Cooking stones were heated in embers and then placed into pots with a stick inserted into the hole. The heat would cook the food in the pot.
The people of the Late Prehistoric Tradition did not have (nor need) the wheel or use large animals as beasts of burden. Thus they did not have cultivated domestic agriculture as we know it. However, they would burn grasslands and transplant elderberries and other plants. The local inhabitants did creatively use several hundred native plants for medicinal and religious purposes.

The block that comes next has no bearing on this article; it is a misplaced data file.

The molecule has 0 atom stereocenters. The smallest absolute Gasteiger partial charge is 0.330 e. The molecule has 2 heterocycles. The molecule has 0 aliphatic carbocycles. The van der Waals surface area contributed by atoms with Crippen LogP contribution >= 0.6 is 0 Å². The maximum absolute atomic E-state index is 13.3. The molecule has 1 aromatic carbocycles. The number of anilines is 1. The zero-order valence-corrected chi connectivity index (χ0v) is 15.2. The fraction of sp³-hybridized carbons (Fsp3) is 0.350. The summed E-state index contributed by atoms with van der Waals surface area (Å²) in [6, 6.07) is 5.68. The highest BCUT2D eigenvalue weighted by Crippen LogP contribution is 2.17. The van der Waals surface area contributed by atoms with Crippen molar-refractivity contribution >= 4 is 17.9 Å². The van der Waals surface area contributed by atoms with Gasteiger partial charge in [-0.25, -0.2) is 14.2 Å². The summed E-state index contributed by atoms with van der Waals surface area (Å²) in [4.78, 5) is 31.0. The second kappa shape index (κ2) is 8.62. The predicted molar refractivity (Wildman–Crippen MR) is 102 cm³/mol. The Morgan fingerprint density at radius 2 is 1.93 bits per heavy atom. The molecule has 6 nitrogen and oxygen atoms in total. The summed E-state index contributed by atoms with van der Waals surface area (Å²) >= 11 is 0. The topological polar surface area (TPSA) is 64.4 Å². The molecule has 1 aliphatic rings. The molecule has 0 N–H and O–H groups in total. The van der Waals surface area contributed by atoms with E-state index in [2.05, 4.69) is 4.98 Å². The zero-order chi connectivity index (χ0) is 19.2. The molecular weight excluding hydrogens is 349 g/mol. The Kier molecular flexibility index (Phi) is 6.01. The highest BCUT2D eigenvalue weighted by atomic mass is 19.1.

They were traders and had an extensive network of trails that allowed them to trade for obsidian from the Imperial Desert, ceramic objects from the Phoenix area, and shells from the Gulf of California.
Date: Late Prehistoric Tradition (3,000 ya – 300 ya)
Material Class: Lithics
Want to learn more? Visit the exhibit By Land and By Sea currently on view at the Center.